Summit gathering explores edge computing, AI for vision
The field of computer vision has been changing at a rapid pace in 2020. It has been accelerated by both numerous advances in chip technology and a pressing market need for health and safety solutions leveraging technologies including biometrics. A summit gathering held by the Edge AI and Vision Alliance has been gathering many of the big industry visionaries, so to speak, of AI and vision systems to continue to advance the science and the market for edge AI.
The 2020 Embedded Vision Summit virtual conference started with a keynote from UC Berkeley professor David Patterson on the trend towards domain-specific architectures for chips and how these architectures efficiently run AI workloads. Patterson is a co-inventor of the RISC (reduced instruction set computing) architecture used today in chips by ARM and is also a contributor to Google’s Tensor Processing Unit (TPU) chip used for running AI workloads in data centers.
Jeff Bier, industry consultant and founder of the Edge AI and Vision Alliance, wrote that advancements are coming fast and furious due to five key requirements for applications like biometrics. In an article for EE Times, he noted that bandwidth, latency, economics, reliability, and privacy have been pushing AI to the use of edge computing.
Bandwidth and latency have been two common requirements across edge computing use cases, but even more so in vision systems, such as for facial recognition. The amount of data coming from multiple video feeds in a surveillance system can overwhelm the internet connections used to send data to the central cloud for processing. Likewise, in other cases it takes too long for a system to respond to sensory input, citing the oft-used example of self-driving cars needed to respond immediately to the presence of a pedestrian. The car’s computer has a few hundred milliseconds to act, Bier writes. There is not enough time to send images to a central cloud for processing in this case.
Both bandwidth and latency requirements have an impact on the economics of where and how to perform AI on datasets. Edge computing can reduce the amount of data that is sent to the cloud, resulting in a more economical solution, according to Bier.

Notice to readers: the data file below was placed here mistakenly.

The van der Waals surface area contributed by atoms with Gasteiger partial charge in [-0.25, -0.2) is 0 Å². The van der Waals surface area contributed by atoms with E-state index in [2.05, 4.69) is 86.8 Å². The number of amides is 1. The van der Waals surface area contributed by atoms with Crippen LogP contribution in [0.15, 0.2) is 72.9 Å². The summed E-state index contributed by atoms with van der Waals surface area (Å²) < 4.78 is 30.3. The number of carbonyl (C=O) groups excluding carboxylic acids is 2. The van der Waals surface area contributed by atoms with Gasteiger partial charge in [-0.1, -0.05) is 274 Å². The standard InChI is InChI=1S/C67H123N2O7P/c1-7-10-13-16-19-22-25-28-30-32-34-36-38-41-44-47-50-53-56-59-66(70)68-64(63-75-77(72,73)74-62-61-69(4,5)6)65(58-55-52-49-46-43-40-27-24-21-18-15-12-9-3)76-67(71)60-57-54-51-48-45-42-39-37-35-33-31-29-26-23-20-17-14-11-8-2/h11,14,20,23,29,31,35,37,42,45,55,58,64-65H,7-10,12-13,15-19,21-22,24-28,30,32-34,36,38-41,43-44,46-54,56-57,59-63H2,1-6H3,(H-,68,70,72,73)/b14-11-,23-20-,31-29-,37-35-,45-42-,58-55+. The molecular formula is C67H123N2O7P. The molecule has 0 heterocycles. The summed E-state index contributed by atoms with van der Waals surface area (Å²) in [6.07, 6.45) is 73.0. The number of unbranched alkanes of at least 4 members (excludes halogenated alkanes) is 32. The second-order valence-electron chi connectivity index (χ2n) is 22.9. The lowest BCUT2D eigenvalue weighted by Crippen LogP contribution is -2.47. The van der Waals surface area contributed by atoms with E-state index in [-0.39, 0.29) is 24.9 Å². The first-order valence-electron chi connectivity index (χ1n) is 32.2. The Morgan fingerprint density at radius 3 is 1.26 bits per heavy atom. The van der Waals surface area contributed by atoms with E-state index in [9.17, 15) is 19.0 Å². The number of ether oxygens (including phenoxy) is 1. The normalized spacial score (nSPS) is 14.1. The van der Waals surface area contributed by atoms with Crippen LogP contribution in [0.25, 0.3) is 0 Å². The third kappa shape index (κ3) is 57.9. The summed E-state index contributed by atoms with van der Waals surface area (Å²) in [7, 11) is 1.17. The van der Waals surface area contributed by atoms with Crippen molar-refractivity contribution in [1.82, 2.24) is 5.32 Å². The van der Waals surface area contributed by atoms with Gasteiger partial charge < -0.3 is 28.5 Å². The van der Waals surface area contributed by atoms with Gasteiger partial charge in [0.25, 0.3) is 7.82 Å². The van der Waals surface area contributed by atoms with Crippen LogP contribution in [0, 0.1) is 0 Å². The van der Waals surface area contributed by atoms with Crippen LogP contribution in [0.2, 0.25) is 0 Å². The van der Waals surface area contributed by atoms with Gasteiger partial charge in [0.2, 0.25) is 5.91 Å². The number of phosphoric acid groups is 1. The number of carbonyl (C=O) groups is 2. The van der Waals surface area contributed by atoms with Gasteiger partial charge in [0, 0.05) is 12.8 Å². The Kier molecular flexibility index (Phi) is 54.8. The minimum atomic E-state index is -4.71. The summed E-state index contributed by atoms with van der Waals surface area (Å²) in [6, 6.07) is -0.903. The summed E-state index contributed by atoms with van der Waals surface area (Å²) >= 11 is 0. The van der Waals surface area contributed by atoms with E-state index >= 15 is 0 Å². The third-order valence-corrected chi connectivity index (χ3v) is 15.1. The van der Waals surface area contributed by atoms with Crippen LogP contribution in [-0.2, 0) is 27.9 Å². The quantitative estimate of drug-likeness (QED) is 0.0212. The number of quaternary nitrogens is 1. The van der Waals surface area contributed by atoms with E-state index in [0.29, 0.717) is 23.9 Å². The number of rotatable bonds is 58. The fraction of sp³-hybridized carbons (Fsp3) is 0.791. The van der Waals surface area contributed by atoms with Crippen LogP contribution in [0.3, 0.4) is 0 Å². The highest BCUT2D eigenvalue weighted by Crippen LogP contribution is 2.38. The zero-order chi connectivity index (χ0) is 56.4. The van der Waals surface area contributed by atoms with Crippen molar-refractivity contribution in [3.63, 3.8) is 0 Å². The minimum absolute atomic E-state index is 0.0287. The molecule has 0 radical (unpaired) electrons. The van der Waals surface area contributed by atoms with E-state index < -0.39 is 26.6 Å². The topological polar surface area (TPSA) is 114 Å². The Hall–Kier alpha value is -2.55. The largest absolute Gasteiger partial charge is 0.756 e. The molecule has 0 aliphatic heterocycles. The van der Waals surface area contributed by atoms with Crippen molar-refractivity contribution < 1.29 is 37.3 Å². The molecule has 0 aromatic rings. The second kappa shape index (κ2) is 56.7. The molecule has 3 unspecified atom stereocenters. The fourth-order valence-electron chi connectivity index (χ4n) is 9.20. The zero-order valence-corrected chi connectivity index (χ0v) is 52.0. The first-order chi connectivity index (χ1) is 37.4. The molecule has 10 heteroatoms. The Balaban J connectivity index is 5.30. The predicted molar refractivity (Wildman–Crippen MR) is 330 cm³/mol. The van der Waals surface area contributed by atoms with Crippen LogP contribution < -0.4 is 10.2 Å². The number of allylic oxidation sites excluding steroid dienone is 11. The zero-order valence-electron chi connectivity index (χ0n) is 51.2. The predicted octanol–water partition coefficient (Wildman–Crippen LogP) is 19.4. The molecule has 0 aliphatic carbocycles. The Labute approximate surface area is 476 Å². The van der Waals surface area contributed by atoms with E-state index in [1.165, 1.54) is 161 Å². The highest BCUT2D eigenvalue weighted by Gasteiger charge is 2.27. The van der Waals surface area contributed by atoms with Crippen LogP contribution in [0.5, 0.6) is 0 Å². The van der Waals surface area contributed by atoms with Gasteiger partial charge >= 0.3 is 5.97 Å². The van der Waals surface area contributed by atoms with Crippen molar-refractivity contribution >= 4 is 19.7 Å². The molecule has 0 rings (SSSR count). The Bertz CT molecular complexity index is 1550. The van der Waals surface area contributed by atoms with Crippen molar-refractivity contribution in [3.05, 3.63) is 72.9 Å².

The localization of data is a key theme as well. For reliability and privacy, the localization of sensitive personal data like biometrics enables information to be processed in the absence of an internet connection (in case of connectivity is lost during a storm, for instance). The other advantage: sending less data (or in the case of some new chip designs, no data) to the cloud reduces issues with personal data getting into the wrong hands.
While some of the Summit sessions have taken place, the event continues on September 22 and 24 with more presentations from researchers and industry leaders. LG Electronics, Algolux, Synopsys, Zebra Technologies, Perceive, Inc., and others will present on edge AI implementation. Meanwhile, well over 30 companies will exhibit edge AI chips and software solutions during the virtual event, including CEVA, Cadence, Hailo, Intel, Lattice, Nvidia, Perceive, Qualcomm, and Xilinx. For example, BrainChip announced that it is exhibiting a new generation of edge AI chips, dubbed Akida. The chip is billed as a Neuromorphic System-on-Chip (NSoC) offering advanced neural networking capabilities in a small, ultra-low power form factor.
Market research company Omdia forecasts that global AI edge chipset revenue will grow from $7.7 billion in 2019 to $51.9 billion by 2025. Edge inference has emerged as a key workload and many companies have introduced chipset solutions to accelerate biometrics and other AI workloads.